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Vishwanath Shetty

It’s easy to work directly with clients, but easier to work with agencies that have a good influence over them, feels Vishwanath Shetty, VP, Sales and Brand Solutions, Pocket Aces.

“We don’t want to work with agencies that don’t understand clients, have a zero grip on things and keep on asking for content from us just for the sake of pitch,” Shetty said in an interview with BuzzInContent.

Last year, Pocket Aces acquired 150 new clients compared to 70 a year before. Owing to the pandemic, the content creation company that owns popular digital channels such as Gobble, FilterCopy, Jambo, Nutshell and live game streaming and esports app, Loco, had to strategically slash its prices, which it has gradually brought back to pre-Covid levels.

According to Shetty, the pandemic has pushed clients towards digital as a platform but not towards content specifically. “That journey is still left,” Shetty said.


How do you see the last year for branded content?

Last year, when the lockdown started, a lot of brands had to change their messaging. For example, Close-Up’s tagline has been ‘paas aao’ but this was completely in contrast with Covid protocols. So the brand started figuring out what to say in their new communication. The film shoots had stopped and TVCs were not being made. But in any case, it had to communicate with the consumers and potential buyers about its new messaging. The easy way out was branded content. It is easier for brands to convey their messages through content, which gives them more time compared to regular advertisements.

From a strategy point of view, we slashed our pricing for clients to come and experiment with us. We understood the conditions of the market at that point in time and consciously took the decision. The result: we had on board a lot of new clients.

How many brands continued their journey with Pocket Aces even post lockdown and the peak Covid period last year?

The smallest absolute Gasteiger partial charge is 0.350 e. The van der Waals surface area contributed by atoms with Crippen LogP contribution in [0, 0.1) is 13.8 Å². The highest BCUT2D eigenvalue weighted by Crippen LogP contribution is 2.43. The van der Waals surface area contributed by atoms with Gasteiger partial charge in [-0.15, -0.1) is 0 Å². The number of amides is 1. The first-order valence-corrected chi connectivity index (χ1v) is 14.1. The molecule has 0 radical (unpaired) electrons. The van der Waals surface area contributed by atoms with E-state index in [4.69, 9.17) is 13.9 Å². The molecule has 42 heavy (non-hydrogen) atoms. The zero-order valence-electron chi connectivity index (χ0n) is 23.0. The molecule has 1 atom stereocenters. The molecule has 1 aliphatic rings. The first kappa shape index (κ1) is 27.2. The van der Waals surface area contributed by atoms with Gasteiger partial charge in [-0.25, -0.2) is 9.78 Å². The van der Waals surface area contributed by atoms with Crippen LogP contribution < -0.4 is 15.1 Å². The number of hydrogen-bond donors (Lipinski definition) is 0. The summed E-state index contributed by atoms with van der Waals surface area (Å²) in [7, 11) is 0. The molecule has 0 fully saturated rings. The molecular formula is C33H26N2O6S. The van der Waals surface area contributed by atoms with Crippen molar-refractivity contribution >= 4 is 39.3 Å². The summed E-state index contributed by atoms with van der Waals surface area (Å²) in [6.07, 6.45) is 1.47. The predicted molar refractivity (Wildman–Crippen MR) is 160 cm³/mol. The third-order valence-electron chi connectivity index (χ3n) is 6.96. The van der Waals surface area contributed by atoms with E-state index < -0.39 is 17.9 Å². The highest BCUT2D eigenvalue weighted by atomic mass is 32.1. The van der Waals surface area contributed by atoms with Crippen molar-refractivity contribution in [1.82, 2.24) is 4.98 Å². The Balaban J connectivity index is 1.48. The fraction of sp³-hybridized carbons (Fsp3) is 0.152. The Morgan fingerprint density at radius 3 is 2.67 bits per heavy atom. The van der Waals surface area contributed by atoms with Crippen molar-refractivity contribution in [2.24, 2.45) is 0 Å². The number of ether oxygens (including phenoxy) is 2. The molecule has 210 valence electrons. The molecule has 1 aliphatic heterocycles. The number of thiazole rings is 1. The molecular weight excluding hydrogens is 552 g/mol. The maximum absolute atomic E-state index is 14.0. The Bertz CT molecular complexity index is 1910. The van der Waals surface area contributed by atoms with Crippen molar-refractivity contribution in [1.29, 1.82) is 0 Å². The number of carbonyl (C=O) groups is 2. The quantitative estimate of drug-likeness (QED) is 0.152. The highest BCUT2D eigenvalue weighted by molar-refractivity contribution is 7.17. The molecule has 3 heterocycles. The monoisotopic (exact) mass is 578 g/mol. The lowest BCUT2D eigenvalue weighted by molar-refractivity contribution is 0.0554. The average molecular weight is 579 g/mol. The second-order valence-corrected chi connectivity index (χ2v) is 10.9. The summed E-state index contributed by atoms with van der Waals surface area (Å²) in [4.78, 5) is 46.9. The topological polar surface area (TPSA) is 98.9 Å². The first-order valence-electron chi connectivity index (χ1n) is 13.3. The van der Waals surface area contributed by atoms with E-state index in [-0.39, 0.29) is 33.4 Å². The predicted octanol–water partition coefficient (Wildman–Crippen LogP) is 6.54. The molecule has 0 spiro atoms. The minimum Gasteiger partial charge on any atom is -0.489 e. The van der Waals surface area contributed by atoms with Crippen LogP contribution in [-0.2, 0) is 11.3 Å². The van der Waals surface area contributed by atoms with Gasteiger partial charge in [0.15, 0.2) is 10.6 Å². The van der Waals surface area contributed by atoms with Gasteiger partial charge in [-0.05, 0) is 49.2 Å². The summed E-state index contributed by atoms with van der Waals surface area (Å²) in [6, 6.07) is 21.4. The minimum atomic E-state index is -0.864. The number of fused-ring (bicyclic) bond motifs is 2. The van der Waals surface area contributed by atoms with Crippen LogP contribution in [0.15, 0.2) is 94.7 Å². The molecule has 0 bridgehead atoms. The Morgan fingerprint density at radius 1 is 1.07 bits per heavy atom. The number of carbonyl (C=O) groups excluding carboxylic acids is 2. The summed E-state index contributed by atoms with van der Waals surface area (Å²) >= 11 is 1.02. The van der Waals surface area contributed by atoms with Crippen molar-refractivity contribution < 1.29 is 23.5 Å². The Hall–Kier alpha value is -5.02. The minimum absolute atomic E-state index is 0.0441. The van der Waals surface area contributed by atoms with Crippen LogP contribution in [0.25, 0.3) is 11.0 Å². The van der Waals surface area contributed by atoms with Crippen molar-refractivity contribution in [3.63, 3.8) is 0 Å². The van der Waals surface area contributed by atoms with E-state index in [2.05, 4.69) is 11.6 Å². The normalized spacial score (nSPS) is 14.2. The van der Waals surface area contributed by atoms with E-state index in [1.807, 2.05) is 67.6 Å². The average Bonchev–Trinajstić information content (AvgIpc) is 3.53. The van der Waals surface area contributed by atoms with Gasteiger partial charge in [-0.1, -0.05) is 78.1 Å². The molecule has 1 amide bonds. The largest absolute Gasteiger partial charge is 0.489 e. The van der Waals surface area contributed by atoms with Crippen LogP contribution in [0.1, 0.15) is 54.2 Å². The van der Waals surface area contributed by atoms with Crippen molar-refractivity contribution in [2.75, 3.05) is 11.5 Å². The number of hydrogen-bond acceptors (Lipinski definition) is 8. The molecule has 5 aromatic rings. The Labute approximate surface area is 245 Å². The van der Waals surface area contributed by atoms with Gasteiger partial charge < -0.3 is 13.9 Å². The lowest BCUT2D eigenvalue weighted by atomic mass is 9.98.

Our repeat business is very strong. We have a retention rate of 70%. Last year, we added 150 new clients and a year before that, we onboarded 70 new clients.

Is Pocket Aces back to pre-Covid levels in terms of pricing?

We got a lot of new buyers due to our slashed prices in Q1. Slowly, we have gone back to our original pricing, but haven’t increased the rates yet.

What kind of impact on business and content creation are you expecting from the present surge in Covid-19 cases and localised lockdowns across the country? How well prepared is Pocket Aces in this regard? Is there a contingency plan in place?

The brands have understood how to deal with the new normal and they are well-prepared. They have re-looked at their channel and media mix.

We realised that many brands are now opting for influencer marketing as it’s a no-brainer for them. Therefore, we built our talent management wing Clout to be prepared for such uncertain times. We are heavily focused on building our live game streaming and esports app, Loco. The gaming industry is connected with a lot of tech brands. Brands such as Lenovo, OnePlus and Poco want to latch on to the growth of the gaming industry.

We’ll be shooting one of our biggest web series in May. But we have a plan B in place. If we are not able to shoot in Maharashtra, then we’ll go somewhere else. Most production houses have a plan B and C.

Often clients want excessive brand integrations in content or there are situations where the creative team doesn’t agree with the brand’s idea of integration in the content. How should the brand solutions team balance such a situation?